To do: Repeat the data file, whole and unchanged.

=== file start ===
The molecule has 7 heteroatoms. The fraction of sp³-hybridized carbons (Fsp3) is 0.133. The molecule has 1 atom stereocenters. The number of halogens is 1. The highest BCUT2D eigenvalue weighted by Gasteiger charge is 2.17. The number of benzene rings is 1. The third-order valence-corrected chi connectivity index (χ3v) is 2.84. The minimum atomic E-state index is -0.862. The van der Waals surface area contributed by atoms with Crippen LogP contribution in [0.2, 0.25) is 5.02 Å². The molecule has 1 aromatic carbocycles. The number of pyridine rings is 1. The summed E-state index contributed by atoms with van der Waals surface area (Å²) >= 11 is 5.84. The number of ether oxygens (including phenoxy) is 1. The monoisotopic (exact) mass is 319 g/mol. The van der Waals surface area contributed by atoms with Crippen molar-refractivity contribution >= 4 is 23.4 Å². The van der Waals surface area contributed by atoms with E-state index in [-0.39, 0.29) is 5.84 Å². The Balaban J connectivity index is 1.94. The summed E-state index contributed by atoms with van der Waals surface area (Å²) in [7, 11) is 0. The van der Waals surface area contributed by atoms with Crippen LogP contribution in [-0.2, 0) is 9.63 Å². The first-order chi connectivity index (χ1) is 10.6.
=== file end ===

The molecule has 7 heteroatoms. The fraction of sp³-hybridized carbons (Fsp3) is 0.133. The molecule has 1 atom stereocenters. The number of halogens is 1. The highest BCUT2D eigenvalue weighted by Gasteiger charge is 2.17. The number of benzene rings is 1. The third-order valence-corrected chi connectivity index (χ3v) is 2.84. The minimum atomic E-state index is -0.862. The van der Waals surface area contributed by atoms with Crippen LogP contribution in [0.2, 0.25) is 5.02 Å². The molecule has 1 aromatic carbocycles. The number of pyridine rings is 1. The summed E-state index contributed by atoms with van der Waals surface area (Å²) >= 11 is 5.84. The number of ether oxygens (including phenoxy) is 1. The monoisotopic (exact) mass is 319 g/mol. The van der Waals surface area contributed by atoms with Crippen molar-refractivity contribution >= 4 is 23.4 Å². The van der Waals surface area contributed by atoms with E-state index in [-0.39, 0.29) is 5.84 Å². The Balaban J connectivity index is 1.94. The summed E-state index contributed by atoms with van der Waals surface area (Å²) in [7, 11) is 0. The van der Waals surface area contributed by atoms with Crippen LogP contribution in [-0.2, 0) is 9.63 Å². The first-order chi connectivity index (χ1) is 10.6.